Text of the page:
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Can a homegrown model for pension management change the course of retirement funding and HR administration?

By Joel Kranc

Many of Canada’s largest pension funds have gained much success and adoration on the global financial stage. Not so far in the past, Canadian public pensions were relatively conservative investment vehicles focusing mainly on investments such as government bonds, and were funded on a “pay-as-you-go” basis.

There was little by way of independent governance and the funds were administered in an “outdated fashion,” according to a new report entitled The Evolution of the Canadian Pensions by the World Bank Group.

According to the report: “The same organizations that today are regarded as global leaders had little to no independent governance lacked investment diversification, operated under strict investment limits, suffered from significant administrative errors and poor member service and were considerably smaller in terms of assets under management.”

Since the 1990s, however, a Canadian “model” for pension governance and investing has emerged and was the focus of the report, and a subsequent panel hosted by the Canadian Club in Toronto earlier this year. The four participating pensions within the report included the Healthcare of Ontario Pension Plan (HOOPP), the Alberta Investment Management Corporation (AIMco), OPSEU Pension Trust (OPTrust) and the Caisse de depot et placement du Quebec (CDPQ).

One of the first key lessons of the report highlights the success of the collaborations between diverse stakeholders such as labour, government, business and finance, which allows for each sector to perform the role best suited to their expertise.

“Having the right balance between governance and accountability to all the stakeholders is like the magic triangle,” said Kevin Uebelein, CEO with AIMco. “Without that, it’s hard to build on.”

In fact, the report states, “Strong, independent governance is perhaps the most important element of the Canadian model.”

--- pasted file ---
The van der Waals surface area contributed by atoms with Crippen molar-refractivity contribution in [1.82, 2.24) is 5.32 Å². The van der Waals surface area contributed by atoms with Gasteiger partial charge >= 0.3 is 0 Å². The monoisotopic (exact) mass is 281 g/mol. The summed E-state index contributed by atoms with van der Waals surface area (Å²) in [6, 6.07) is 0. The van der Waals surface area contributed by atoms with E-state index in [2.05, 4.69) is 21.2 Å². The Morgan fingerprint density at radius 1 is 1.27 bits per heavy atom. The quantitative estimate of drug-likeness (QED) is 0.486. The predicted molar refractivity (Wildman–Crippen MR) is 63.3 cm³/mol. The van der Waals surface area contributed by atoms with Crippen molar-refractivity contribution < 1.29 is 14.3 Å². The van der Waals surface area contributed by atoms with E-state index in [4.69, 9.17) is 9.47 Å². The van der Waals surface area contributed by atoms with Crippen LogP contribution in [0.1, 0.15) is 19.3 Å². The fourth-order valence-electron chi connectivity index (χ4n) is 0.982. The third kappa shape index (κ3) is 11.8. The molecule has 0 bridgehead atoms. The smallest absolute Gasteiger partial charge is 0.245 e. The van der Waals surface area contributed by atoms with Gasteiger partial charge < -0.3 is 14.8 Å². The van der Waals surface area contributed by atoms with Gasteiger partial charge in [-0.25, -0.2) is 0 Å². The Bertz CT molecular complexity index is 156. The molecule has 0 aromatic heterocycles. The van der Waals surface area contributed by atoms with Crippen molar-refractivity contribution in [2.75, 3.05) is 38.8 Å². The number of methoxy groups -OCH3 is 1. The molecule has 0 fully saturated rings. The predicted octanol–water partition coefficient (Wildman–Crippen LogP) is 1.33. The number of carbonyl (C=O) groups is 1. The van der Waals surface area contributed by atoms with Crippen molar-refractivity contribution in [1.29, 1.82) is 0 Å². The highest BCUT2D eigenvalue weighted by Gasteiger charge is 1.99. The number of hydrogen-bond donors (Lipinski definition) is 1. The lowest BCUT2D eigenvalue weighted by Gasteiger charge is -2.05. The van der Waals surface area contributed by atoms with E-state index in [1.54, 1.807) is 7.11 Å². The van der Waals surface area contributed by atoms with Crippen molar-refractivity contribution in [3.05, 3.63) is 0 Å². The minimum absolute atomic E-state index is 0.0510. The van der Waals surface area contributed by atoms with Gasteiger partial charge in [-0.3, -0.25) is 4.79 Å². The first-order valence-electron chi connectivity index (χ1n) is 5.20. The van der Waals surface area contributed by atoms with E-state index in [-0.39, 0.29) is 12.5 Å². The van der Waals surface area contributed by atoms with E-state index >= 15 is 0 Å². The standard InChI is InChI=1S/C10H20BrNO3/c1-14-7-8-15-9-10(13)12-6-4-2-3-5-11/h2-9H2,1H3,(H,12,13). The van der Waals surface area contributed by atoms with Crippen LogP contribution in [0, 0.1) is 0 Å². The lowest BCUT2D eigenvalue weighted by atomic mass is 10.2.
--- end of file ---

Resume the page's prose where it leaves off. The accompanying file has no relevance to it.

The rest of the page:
This is epitomized by many Canadian public pension plans and those that participated in the report, which operate at an arm’s length from government, are run as high performing investment management institutions and meet high standards of transparency, accountability and ethical conduct.

Setting themselves apart

Jim Keohane, president and CEO of HOOPP, speaking on the panel in Toronto, explained that Canadian pensions have had remarkable success withstanding financial crises – something that sets the Canadian model apart from other pension models.

“There are three factors that can adversely affect pension plans: a decline in long-term interest rates, a decline in equity markets and an unexpected rise in inflation,” said Keohane. “It’s about understanding and controlling those risks.”

This attention to risk, he further added, led to the creation of different portfolio structures such as liability matching – a further expansion of risk control at the pension plan level.

From an HR professional standpoint, pension funds like OPTrust, which has about half union and half non-unionized employees, can’t distinguish who are who at the board level (which is a good thing).

“I think our governance structure works well because our trustees, when they come to the table, you can’t tell which side they [represent] because they are laser-focused on ensuring that the member interests are fully protected,” said Hugh O’Reilly, president and CEO with OPTrust.

Oftentimes issues, and the way in which they are addressed, should be indistinguishable and handled in a fair and equitable way.

This is a lesson that can be learned by both HR and employee representatives. Oftentimes issues, and the way in which they are addressed, should be indistinguishable and handled in a fair and equitable way.

Also from an HR standpoint are the challenges facing pension funds. These are not dissimilar to issues being faced by other pensions on a global scale. Over the next five to 10 years, according to the report, innovation, leadership, change management and public policy will need to be addressed in order to meet the following challenges. They include:

Lower expected returns and interest rates over the long term will make it harder to meet pension promises.

More pressure is being placed on plan sustainability as active members continue to support a growing and aging retired plan member population.

A pension gap is growing between who has a good pension and who does not.

As pension funds grow, they gain economies of scale but also become more complex and difficult to navigate global investment opportunities.

Value-for-money will become more of a concern as pensions grow and fall under more scrutiny. Trust will need to be continuously built and maintained.

Regulatory environments in Canada remain fragmented and are not always up to date with pension fund sophistication. Also, world regulations have become more complex and uncertain post-financial crisis.

The inevitability of another financial downturn or crisis will test the strategies of the current pension models.

Overall, collaboration between HR stakeholders, trustees, pension boards and others will help navigate challenges and maintain the already strong governance model being built by the current incarnation of the Canadian pension model. The current benefits of risk mitigation and accountability are the foundation that future pension models will be built on. 

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